HOW DOES CONSUMPTION RESPOND TO NEWS ABOUT INFLATION? FIELD EVIDENCE FROM A RANDOMIZED CONTROL TRIAL

Last registered on July 19, 2019

Pre-Trial

Trial Information

General Information

Title
HOW DOES CONSUMPTION RESPOND TO NEWS ABOUT INFLATION? FIELD EVIDENCE FROM A RANDOMIZED CONTROL TRIAL
RCT ID
AEARCTR-0004462
Initial registration date
July 18, 2019
Last updated
July 19, 2019, 12:04 PM EDT

Locations

Region

Primary Investigator

Affiliation
University of Texas at Austin

Other Primary Investigator(s)

PI Affiliation
PI Affiliation
PI Affiliation

Additional Trial Information

Status
Completed
Start date
2018-04-01
End date
2018-07-31
Secondary IDs
Abstract
We implement a survey of Dutch households in which random subsets of respondents receive information about inflation. The resulting exogenously generated variation in inflation expectations is used to assess how expectations affect subsequent monthly consumption decisions relative to those in a control group. The causal effects of elevated inflation expectations on non-durable spending are imprecisely estimated but there is a sharp negative effect on durable spending. We provide evidence that this is likely driven by the fact that Dutch households seem to become more pessimistic about their real income as well as aggregate spending when they increase their inflation expectations. There is little evidence to support the idea that the degree to which respondents change their beliefs or their spending in response to information treatments depends on their level of cognitive or financial constraints.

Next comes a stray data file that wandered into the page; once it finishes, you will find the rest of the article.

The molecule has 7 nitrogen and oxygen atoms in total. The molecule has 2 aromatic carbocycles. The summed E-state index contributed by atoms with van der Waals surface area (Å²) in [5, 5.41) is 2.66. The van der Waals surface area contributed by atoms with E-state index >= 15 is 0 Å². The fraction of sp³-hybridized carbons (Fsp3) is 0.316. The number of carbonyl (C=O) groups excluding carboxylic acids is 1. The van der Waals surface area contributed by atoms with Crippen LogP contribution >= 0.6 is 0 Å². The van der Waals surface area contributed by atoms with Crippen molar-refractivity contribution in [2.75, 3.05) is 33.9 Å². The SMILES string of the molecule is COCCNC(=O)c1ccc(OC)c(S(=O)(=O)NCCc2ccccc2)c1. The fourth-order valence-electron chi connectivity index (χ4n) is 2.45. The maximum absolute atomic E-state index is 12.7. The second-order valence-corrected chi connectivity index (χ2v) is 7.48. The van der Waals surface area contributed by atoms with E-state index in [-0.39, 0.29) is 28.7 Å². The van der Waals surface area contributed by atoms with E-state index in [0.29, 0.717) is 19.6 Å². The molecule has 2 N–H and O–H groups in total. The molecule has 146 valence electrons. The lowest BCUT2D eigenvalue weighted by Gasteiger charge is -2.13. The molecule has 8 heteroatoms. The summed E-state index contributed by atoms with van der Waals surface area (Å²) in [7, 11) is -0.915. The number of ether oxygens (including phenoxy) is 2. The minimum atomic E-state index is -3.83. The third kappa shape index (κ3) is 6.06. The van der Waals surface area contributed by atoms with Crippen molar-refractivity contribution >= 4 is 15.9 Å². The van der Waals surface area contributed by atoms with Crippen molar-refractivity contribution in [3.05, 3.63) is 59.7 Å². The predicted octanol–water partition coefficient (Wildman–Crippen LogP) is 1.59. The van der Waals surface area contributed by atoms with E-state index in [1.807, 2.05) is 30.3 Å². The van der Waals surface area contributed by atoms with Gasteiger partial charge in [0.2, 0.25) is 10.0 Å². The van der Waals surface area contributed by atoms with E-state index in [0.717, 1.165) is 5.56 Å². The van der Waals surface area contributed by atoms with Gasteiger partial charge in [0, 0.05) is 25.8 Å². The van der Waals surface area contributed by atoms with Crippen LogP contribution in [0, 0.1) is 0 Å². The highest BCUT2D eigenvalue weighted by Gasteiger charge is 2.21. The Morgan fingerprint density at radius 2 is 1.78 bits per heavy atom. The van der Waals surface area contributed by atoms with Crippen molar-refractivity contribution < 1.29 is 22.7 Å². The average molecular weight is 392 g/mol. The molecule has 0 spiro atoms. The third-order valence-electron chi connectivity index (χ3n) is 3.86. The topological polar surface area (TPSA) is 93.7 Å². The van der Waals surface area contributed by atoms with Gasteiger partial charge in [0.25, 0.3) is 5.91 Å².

External Link(s)

Registration Citation

Citation
Coibion, Olivier et al. 2019. "HOW DOES CONSUMPTION RESPOND TO NEWS ABOUT INFLATION? FIELD EVIDENCE FROM A RANDOMIZED CONTROL TRIAL ." AEA RCT Registry. July 19. https://doi.org/10.1257/rct.4462-1.0
Former Citation
Coibion, Olivier et al. 2019. "HOW DOES CONSUMPTION RESPOND TO NEWS ABOUT INFLATION? FIELD EVIDENCE FROM A RANDOMIZED CONTROL TRIAL ." AEA RCT Registry. July 19. https://www.socialscienceregistry.org/trials/4462/history/50403
Experimental Details

Interventions

Intervention(s)
General public
Intervention Start Date
2018-04-01
Intervention End Date
2018-07-31

Primary Outcomes

Primary Outcomes (end points)
Household Spending
Primary Outcomes (explanation)

Secondary Outcomes

Secondary Outcomes (end points)
Expectations about individual and aggregate outcomes
Secondary Outcomes (explanation)

Experimental Design

Experimental Design
We implement a survey of Dutch households in which random subsets of respondents receive information about inflation. The resulting exogenously generated variation in inflation expectations is used to assess how expectations affect subsequent monthly consumption decisions relative to those in a control group.
Experimental Design Details
Randomization Method
Randomization by computer.
Randomization Unit
Individual
Was the treatment clustered?
No

Experiment Characteristics

Sample size: planned number of clusters
~2000 individuals
Sample size: planned number of observations
~2000 individuals
Sample size (or number of clusters) by treatment arms
700
Minimum detectable effect size for main outcomes (accounting for sample design and clustering)
IRB

Institutional Review Boards (IRBs)

IRB Name
IRB Approval Date
IRB Approval Number

Post-Trial

Post Trial Information

Study Withdrawal

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Intervention

Is the intervention completed?
No
Data Collection Complete
Data Publication

Data Publication

Is public data available?
No

Program Files

Program Files
Reports, Papers & Other Materials

Relevant Paper(s)

Reports & Other Materials